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Calgary mayor and council 'incredibly focused' on rezoning plan

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Calgary’s blanket rezoning plan is one of the most contentious issues to face the city in recent years, with a public hearing starting Monday morning.

As of Friday, Calgary Mayor Jyoti Gondek says 675 people are registered to speak, and 5,500 submissions have come through that are now part of the public record.

And now, two residents have gone to court, hoping to force the city to hold a plebiscite.

“I really appreciate the number of people who have gotten engaged through open houses, people who have written in, people who are coming to speak next week,” Gondek told CTV Morning Live.

With the sheer volume of response, Gondek says on Monday they will have to determine the length of meetings and how many days the discussion will last.

“I'm very much looking forward to hearing the perspective of Calgarians around our housing crisis and how this could be a solution,” said Gondek, adding the discussion could even continue into the weekend if needed.

Gondek explained the public hearing is in response to the city’s housing strategy, based on recommendations of the housing and affordability task force.

“We had a team of experts say to us that one of the ways that we can achieve more housing supply in our city is to look at rezoning,” said Gondek.

The conversation is expected to be dominated by the plan to add more high-density housing.

Calgary city council is considering amending its land-use bylaw to allow more density in all communities.

If passed, Calgary's base zoning district would be changed to R-CG, a classification that allows for row homes and duplexes to be built in residential zones.

The city has been gathering feedback on the issue through public information sessions and online webinars over the past few months and officials say, so far, about 70 per cent of respondents have been against the idea.

While there was a belief that passing the amendment was the only way to access $228 million in federal funding for affordable housing, Gondek says the proposed land-use bylaw amendment is not a prerequisite to receive that money.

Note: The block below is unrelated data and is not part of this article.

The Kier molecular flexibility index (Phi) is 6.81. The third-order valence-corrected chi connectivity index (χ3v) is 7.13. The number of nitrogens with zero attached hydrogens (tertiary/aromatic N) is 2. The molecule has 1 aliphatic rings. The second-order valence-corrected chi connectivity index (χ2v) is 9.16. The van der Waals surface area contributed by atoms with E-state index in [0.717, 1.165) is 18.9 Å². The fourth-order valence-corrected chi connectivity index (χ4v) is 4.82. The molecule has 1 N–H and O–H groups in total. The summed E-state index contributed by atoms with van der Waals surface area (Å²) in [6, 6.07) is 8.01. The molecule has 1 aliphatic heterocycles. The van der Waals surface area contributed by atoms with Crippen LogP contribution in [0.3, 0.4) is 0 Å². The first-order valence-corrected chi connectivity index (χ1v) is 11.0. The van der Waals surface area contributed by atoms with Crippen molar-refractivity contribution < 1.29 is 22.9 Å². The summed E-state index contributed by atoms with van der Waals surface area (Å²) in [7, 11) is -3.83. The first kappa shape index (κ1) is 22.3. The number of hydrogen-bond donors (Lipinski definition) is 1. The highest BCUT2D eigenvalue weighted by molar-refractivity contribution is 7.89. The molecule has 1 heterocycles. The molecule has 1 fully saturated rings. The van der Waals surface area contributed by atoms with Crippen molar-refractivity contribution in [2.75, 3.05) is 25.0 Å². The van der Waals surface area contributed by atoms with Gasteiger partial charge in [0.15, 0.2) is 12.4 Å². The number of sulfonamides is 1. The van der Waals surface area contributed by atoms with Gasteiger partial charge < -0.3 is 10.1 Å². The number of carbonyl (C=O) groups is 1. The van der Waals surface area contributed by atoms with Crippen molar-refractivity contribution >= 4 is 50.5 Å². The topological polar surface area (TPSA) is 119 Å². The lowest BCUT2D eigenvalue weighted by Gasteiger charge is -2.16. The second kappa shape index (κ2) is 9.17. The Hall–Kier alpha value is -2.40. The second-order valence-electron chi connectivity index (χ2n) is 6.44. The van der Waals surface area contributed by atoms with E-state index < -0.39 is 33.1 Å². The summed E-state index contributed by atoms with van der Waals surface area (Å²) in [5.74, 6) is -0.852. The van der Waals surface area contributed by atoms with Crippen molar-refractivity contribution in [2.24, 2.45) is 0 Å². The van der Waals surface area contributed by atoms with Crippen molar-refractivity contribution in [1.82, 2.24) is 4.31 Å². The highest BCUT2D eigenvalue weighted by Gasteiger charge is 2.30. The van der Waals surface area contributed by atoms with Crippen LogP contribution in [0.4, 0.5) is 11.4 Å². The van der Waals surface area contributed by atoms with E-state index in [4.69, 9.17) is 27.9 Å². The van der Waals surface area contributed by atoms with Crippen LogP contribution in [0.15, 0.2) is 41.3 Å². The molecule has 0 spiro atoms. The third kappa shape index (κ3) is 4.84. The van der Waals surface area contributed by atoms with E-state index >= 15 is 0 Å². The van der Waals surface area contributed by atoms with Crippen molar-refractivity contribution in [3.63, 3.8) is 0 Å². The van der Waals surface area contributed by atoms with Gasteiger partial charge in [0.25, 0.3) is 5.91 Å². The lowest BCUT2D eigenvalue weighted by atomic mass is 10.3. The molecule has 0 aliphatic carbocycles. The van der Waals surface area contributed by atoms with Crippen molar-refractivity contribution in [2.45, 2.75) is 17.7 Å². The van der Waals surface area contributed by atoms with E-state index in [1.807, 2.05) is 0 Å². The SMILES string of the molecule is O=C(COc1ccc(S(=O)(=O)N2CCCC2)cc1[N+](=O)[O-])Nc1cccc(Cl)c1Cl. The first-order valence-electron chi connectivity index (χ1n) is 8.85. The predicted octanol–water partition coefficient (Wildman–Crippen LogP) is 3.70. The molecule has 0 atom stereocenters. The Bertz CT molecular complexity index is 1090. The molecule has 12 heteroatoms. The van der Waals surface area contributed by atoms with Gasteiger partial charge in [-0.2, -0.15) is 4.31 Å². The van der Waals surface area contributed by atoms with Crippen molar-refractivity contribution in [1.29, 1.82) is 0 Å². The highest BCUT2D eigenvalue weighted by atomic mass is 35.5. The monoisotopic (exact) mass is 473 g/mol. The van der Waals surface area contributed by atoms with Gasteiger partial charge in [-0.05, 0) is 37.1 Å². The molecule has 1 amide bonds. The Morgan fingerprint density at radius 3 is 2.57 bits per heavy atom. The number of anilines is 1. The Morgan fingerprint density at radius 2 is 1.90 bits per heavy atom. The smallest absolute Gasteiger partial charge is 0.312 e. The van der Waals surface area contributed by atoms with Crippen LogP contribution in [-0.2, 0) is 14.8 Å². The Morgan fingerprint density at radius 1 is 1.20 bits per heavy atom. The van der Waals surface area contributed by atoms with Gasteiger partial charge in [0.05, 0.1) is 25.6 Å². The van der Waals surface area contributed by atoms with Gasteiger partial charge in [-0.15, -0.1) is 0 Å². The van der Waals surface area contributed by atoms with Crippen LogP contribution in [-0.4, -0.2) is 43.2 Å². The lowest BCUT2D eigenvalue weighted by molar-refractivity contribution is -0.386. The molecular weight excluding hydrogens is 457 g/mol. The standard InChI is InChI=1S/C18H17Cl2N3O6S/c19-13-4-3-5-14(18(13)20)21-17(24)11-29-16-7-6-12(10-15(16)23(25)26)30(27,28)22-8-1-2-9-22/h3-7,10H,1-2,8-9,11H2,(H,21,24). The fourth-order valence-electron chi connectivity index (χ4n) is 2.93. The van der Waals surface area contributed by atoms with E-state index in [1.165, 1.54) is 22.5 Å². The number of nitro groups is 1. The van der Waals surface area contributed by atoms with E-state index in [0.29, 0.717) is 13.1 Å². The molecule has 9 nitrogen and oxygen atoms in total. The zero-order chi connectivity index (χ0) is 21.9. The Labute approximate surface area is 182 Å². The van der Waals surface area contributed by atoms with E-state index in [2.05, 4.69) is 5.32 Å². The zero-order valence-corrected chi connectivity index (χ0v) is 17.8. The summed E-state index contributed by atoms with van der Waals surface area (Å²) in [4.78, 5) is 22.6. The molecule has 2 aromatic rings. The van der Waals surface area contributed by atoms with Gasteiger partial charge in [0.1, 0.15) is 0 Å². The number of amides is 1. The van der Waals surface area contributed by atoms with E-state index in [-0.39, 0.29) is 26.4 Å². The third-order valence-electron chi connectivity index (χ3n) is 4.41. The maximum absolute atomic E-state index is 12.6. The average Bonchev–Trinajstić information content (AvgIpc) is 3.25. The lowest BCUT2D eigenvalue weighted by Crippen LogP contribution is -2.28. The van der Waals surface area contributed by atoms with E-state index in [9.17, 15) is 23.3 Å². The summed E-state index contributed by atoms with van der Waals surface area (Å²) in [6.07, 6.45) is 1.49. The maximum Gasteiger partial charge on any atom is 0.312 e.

"That was the housing accelerator fund money that we received from the federal government and the City of Calgary put together an application that was quite fulsome," she said.

"We had several ideas that we felt could help deliver a maximum number of units, housing units into our city, we submitted it, we received the funding."

With more than 60 people moving to Calgary everyday, Gondek says the housing situation needs to be carefully considered.

“We're incredibly focused on making sure that the housing crisis can be addressed with rezoning if that's something that's in the interest of our city.”

A press release regarding the court action read in part:

"In the originating application filed with the Court of King’s Bench, the Applicants seek a review of the Council's decision on the plebiscite, charging that the City Council misapplied several provisions of the Municipal Government Act and deprived owners of properties currently designated R-C1 and R-C2 such as the Applicants, of the current right to a public hearing concerning proposed changes to zoning of their individual property, or to object to the rezoning of neighbouring parcels. They are asking the Court to quash the decision not to hold a plebiscite and for a declaration that the decision was invalid."

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